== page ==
images, particularly in patients that are not overweight. Clipping of hair is generally not required and alcohol is adequate for probe contact. The FLASH exam includes the seven specific sites listed in the chart below. Total time required is typically no more than fifteen minutes and can be much less in normal horses. The Figure 4: Normal image made in the middle third of the left abdomen (ICS 16). Able to see spleen and colon, with no evidence of excess free fluid or small intestine.



Figure 5: Normal image made in the middle third of the right abdomen (ICS 15). Able to see liver and right dorsal colon.

A: Liver B: Right Dorsal Colon

Figure 6: Normal image

made in the cranial ventral thorax (ICS 6). Normal pleural surface is seen, with no evidence of free pleural fluid.


Figure 7: Image made in the left mid-abdomen, revealing multiple distended loops of small intestine. Small intestinal wall thickness is within normal limits. A: Distended Small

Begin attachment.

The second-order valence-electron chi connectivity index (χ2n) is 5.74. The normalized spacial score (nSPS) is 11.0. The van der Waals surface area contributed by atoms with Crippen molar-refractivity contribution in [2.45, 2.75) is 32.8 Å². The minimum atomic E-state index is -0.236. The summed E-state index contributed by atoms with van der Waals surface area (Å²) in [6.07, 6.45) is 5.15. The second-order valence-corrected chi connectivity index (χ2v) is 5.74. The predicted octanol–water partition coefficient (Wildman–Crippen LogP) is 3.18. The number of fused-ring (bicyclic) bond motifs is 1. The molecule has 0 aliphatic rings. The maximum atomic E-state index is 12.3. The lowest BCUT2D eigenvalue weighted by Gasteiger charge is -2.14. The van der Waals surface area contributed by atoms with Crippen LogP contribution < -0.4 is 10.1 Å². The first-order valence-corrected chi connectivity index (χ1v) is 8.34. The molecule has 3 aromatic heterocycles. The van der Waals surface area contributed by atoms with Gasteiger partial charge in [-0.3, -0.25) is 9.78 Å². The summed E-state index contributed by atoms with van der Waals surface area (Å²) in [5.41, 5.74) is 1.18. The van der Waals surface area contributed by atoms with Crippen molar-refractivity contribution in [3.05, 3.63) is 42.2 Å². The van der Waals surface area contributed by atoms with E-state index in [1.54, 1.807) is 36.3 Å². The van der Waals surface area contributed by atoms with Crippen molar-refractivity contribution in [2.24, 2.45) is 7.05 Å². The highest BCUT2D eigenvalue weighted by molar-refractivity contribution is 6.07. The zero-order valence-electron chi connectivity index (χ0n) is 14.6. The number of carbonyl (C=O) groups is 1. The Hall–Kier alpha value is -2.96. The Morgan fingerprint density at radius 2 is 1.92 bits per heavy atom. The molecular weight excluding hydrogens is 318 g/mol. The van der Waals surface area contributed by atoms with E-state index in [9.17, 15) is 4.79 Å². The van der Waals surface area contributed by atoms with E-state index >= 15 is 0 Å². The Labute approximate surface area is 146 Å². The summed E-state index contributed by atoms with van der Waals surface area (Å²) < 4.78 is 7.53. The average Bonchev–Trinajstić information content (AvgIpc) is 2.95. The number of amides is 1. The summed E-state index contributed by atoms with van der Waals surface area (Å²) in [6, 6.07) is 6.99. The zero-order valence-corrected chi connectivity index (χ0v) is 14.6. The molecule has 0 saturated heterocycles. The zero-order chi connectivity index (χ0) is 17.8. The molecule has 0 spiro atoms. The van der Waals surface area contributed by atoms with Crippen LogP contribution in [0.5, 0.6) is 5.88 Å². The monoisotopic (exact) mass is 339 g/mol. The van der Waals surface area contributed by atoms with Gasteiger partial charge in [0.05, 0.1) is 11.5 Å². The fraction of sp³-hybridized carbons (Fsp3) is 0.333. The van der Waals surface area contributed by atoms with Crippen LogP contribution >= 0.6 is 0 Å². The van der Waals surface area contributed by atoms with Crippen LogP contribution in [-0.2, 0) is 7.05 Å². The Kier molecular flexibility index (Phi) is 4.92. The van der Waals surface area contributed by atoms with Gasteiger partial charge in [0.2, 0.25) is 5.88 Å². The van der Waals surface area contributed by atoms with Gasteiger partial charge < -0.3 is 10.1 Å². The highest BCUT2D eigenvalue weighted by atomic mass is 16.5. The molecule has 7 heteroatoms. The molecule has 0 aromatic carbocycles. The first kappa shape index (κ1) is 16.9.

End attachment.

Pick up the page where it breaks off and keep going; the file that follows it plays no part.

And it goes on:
Intestinal Loops

Figure 8: Image made in the ventral abdomen, 5 cm cranial to umbilicus. Multiple thickened small intestinal loops are present (walls measured 8-10 mm). A: Small Intestine Loops

with thickened walls

28  The Practitioner 

Figure 9: Image made in the right mid-abdomen. Right dorsal colon with severely thickened wall (2.5 cm) is seen in close association with the liver. A: Liver B: Right Dorsal Colon

technique also does not require a particularly experienced ultrasonographer to be successful. It is important to keep in mind the goals of FLASH evaluation. The primary goal is to identify a possible surgical colic lesion and allow efficient referral of the case. For cases without an option of referral, this focused exam can also assist in making practical recommendations about the feasibility of medical treatment for the colic signs. The diagnostic value of this technique is highest when detecting signs of small intestinal obstruction (thickened and dilated small intestinal loops), and has additional utility in cases with significant free abdominal fluid or gastric distention. Horses with negative FLASH findings and persistent colic signs are still appropriate candidates for referral and full abdominal ultrasound examination.